I gave an interview to BBC Radio Leeds about an event called Saying Goodbye -an online memorial for those who have loved and lost over recent months. With musicians including Kathryn Tickell, Martin Stephenson and Sting taking part it was a very special time. Listen to my interview about it here.
Things have been tough recently with the Coronavirus impacting so many families.
I'm delighted to be involved in a fantastic event on 21st June 2020 when, through music, word and poetry we'll remember, celebrate and say goodbye to those we have loved and lost.
If you can join us, please have a candle, a photo of the one you are remembering and a cherished item - something that reminds you of them. With music from some great performers (including Kathryn Tickell, Martin Stevenson and Sting), this will be a very special time. I hope to see you there - or pass it onto others too.
I sometimes hear couples asking whether Celebrants can ‘do a real wedding’.
If, by this, they mean a legal ceremony, then the answer in the UK is ‘no’, we can’t. Not yet anyway.
But can we do a ‘real’ wedding?
Yes, we can - because what makes a wedding ‘real’ is not the presence of a registrar, a vicar, priest or rabbi, nor the certificate given at the end.
What makes a wedding real is simply this: two people who love each other, standing in front of people who love them, declaring their love for one another and making promises to live as a couple for the rest of their lives.
That’s it. That’s all you need.
It was only in 1753 that a law was introduced, stating that, in order to be valid and registered, all marriages were to be performed in an official ceremony in a religious setting. Registry Office weddings came even later - 1836 - when the authorities realised that not everyone was happy being married in a religious ceremony they didn’t believe in.
Before the church and the state claimed the exclusive authority to perform legal marriages, centuries had passed where couples would simply stand in the presence of their witnesses and pledge their love and intention to live as a married couple.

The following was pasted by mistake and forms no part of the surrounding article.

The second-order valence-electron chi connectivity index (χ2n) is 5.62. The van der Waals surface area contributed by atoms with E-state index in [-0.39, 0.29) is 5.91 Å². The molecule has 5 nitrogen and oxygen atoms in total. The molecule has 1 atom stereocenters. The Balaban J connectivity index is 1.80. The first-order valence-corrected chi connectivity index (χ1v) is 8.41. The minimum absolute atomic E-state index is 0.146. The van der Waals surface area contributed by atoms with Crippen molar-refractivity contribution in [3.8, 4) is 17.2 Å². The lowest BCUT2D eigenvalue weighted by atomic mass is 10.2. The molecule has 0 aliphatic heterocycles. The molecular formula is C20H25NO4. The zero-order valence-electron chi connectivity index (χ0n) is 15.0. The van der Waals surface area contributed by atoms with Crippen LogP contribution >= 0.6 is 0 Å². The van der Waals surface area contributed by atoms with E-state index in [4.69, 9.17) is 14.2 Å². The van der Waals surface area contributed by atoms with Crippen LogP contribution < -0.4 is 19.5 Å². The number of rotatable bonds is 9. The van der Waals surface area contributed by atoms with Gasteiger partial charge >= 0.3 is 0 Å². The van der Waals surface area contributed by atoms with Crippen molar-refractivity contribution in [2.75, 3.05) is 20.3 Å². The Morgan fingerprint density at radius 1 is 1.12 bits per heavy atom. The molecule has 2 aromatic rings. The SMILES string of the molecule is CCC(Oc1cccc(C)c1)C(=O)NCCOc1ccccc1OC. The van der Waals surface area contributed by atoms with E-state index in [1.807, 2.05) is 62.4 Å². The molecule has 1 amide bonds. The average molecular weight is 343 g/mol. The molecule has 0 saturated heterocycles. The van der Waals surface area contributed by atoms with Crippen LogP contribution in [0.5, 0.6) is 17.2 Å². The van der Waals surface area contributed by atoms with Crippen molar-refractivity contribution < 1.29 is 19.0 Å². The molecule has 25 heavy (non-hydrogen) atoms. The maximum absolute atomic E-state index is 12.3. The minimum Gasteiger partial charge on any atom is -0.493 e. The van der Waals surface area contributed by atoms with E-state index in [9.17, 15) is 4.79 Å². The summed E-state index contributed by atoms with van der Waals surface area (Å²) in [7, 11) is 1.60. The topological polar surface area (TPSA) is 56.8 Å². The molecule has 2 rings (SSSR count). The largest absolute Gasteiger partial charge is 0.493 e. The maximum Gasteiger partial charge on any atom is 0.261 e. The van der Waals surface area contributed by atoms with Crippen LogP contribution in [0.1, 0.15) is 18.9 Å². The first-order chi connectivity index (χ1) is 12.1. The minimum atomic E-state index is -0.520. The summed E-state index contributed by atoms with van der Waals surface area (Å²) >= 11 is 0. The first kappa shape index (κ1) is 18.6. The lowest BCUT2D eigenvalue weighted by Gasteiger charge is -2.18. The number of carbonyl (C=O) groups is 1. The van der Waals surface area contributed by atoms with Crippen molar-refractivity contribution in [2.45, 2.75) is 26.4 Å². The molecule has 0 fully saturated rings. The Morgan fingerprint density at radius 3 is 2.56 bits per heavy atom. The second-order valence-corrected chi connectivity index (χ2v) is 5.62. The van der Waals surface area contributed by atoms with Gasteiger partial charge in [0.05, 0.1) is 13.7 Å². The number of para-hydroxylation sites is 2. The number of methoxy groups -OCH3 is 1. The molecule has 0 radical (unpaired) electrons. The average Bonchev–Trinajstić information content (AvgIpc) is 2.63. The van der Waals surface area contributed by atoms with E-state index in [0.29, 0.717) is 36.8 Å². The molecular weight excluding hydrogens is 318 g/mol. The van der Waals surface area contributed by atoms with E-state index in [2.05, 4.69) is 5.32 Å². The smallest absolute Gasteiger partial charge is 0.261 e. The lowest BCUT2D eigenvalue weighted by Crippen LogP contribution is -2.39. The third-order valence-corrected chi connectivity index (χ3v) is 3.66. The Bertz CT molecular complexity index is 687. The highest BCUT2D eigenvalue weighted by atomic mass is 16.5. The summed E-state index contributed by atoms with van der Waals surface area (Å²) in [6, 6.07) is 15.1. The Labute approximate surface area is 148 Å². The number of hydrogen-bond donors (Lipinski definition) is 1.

Of course, I understand the need to register marriages so that the state can keep track of its population in terms of who is who and how families are formed. That’s why Registry Offices are called that. The clue’s in the name.
I’m not suggesting that you shouldn’t pop along to the local registry office and register the fact that you are or will be married to one another, but the idea that the only place you can BE married is in a setting authorised by the church or the state lacks a good understanding of history and logic.
You can be married wherever and however suits you.
And if your preference is for a unique, joyous, creative day of celebrating your love away from the authorities, then this perspective is liberating.
And if your particular kind of love isn’t welcomed in the religious place you’d like to be married, then it’s time to be liberated and find or create your own space.The spirituality you believe in will be there - and multiplied by your authenticity and truth.
So when the question is raised, ‘Can celebrants do a real wedding?’, I say, ‘Yes, we can, because a wedding is something that you create by your love.
We’re simply helping you claim marriage back where it belongs - in the hands of lovers who intend life to be lived as one’.
Of course, for tax and legal reasons, you’ll need to go through the formality with a registrar - but your wedding belongs to you and no one else.
Discuss and share. Let’s talk about this - I’d love to know your thoughts.